April 21, 2024

La Ronge Northerner

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Health orders do not violate constitutional rights, says judge | Corona virus

He argued that the province’s health regulations violate freedom of conscience and religion, freedom of expression and the peaceful confederation and freedom of association, which are guaranteed by the Canadian Rights and Freedom Charter.

In his conclusion, Glenn Joel, Chief Justice of the Queen’s Court of Manitoba, noted that although the rules imposed certain restrictions on the rights and freedoms of applicants, it did not infringe on their guaranteed rights by charter and that they were fair. In the context of infection.

[Ces ordonnances sanitaires] COVID-19 does not restrict rights and freedoms beyond what is reasonable in response to a public health emergency, The judge writes.

Mr Joel points out that this is the first case in Canada with a challenge to health controls Complete and relevant evidence that challenges and attacks the science on which the government in question depends [dans ce cas, le Manitoba].

Therefore, Joel J. The key question to be answered is whether there is sufficient credible evidence to justify the restrictions imposed by Manitoba.

The defense and plaintiffs called several witnesses. One of the key witnesses was Brent Russin, Manitoba’s chief health officer. According to the judge, his testimony was credible even after a serious cross-examination of the plaintiffs.

Glenn Joel mentions that Dr. Roose needs to explain something Contradictions or contradictions in its approach or method based on incomplete, developing or sometimes imperfect science, And he was able to clarify and explain his results.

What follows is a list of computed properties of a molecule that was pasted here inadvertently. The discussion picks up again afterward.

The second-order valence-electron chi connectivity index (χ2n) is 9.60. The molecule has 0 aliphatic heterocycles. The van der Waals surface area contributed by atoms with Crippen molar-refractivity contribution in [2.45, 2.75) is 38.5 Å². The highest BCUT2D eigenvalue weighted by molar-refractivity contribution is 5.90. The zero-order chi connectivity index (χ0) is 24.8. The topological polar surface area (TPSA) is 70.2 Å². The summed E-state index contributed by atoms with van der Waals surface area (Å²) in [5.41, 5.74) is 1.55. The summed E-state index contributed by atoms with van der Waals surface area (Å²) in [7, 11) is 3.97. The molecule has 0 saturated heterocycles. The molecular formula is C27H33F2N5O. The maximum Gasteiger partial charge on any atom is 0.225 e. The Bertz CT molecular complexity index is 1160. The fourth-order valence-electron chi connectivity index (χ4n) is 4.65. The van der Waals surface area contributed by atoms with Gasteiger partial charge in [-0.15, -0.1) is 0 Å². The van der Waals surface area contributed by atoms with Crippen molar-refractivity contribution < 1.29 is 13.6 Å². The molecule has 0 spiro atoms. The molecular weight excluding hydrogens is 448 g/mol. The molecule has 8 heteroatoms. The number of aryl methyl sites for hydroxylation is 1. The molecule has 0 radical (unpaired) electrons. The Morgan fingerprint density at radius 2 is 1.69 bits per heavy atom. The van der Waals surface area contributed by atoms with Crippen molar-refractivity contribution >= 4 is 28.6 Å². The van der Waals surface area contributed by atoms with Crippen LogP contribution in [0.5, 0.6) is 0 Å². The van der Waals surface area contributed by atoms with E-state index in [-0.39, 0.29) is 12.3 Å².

Similarly, the judge concluded that the testimony and cross-examination of other witnesses in the province, including the Common Care Chief Nurse, strengthened the security position.

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After their testimonies, Nothing definite was reported [tel que le suggèrent les demandeurs] COVID-19 deaths are not true, positive COVID-19 PCR test results are not true, Manitoba’s predictions are false and / or [les décideurs de la province n’ont pas pris en compte les conséquences collatérales de leurs décisions].

Joel J. Jay Bhattacharya, a medical professor at Stanford University who testified as a key plaintiff, concluded that the scientific reason behind the Manitoba rulings was not in question.

The latter argues for the controversial statement of Great Barrington, which proposes to impose restrictions on individual liberties only for those at high risk of dying from COVID-19.

In the second conclusion, the judge ruled that the authority of the provincial chief medical officer was lawful.

Call is possible

The panel behind the court challenge was represented by the Legal Center for Constitutional Freedom in Calgary, which has launched a number of similar lawsuits challenging the validity of certain public health measures in Canada.

In a statement, Alison Bezovic, a member of the panel of lawyers representing the plaintiffs, said the decision would be reviewed and the appeal considered.

We are disappointed by these results and the unchanging commitment of the reservation made to public health authorities.

The case began in the midst of a second wave of epidemics as hundreds of mannoids were hospitalized and many new deaths were recorded in the province each day.

With information by Sarah Bets